Is it a self-fulfilling prophecy that a writer who criticizes his union during a strike negotiation will come to be badly served by its alleged inaction later?  Or is this development one more drop in a sea of evidence that institutional bias is on the rise in nearly every area of endeavor and corporate interests are are displacing everyone else’s?

13
May
09

Welshman Amused, Recordist Recorded

Terry Jones

Cardinal Biggles

On Sunday Maureen and I went with some friends to Improv Olympic Theater to see Monty Python’s Terry Jones give a talk on comedy writing.  But the comedy began even before the main event.

On taking my seat, I noticed that the guy seated in front of me was none other than Aadam Jacobs. Aadam, a well-known fixture at Chicago rock shows throughout the 1980s-90s whose persistence with microphones and tape decks has produced an enormous private archive of rare live music, was having a chat with another fellow in the row.  Naturally, my instinct was to do for Aadam what he had done so often for the bands — record the proceedings.  So out came my Palm Treo 700P. I fired up the CallRec software, hit the Record button and and hovered the smartphone just out of Aadam’s peripheral vision, capturing the chatter.  Eventually he noticed and we had a chuckle.  Of course, he requested a copy of the recording.  We’ll see what we can work out in trade, Aadam.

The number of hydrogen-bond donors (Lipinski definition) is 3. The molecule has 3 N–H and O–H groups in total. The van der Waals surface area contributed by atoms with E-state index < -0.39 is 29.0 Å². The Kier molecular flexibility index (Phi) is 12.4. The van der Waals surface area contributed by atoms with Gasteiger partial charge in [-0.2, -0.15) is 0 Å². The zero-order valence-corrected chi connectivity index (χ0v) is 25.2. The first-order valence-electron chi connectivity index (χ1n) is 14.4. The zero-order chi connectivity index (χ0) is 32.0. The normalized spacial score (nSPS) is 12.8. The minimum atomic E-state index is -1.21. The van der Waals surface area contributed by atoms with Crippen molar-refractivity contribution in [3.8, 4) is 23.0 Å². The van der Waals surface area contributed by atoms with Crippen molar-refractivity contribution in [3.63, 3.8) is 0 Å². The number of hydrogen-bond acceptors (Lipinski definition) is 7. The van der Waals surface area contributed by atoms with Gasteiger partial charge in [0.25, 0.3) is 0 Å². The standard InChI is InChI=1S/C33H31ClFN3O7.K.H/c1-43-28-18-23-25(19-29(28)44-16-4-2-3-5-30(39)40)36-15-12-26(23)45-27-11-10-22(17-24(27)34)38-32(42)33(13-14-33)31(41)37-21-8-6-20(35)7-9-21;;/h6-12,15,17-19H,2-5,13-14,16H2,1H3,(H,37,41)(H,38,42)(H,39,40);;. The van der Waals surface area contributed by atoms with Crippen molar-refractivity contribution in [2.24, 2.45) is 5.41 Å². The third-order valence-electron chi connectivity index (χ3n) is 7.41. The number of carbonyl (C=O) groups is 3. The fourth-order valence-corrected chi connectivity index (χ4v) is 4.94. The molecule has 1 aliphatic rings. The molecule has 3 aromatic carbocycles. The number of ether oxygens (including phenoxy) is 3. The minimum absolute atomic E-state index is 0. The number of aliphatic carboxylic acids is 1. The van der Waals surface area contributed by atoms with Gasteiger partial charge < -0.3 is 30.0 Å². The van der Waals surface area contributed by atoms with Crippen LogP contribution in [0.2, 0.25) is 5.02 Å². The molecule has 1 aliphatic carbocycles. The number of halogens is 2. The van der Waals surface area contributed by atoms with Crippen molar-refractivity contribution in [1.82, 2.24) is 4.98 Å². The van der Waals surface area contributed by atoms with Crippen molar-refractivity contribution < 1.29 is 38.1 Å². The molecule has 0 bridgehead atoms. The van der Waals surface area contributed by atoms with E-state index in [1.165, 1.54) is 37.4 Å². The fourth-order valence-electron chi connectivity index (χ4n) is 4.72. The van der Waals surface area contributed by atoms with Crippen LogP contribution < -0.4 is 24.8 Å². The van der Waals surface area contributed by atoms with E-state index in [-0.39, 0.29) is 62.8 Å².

Then came Monty Python’s Terry Jones onstage to begin a great session concerning the craft of comedy writing, a subject near to my heart by a speaker whose work I have effectively memorized over the years.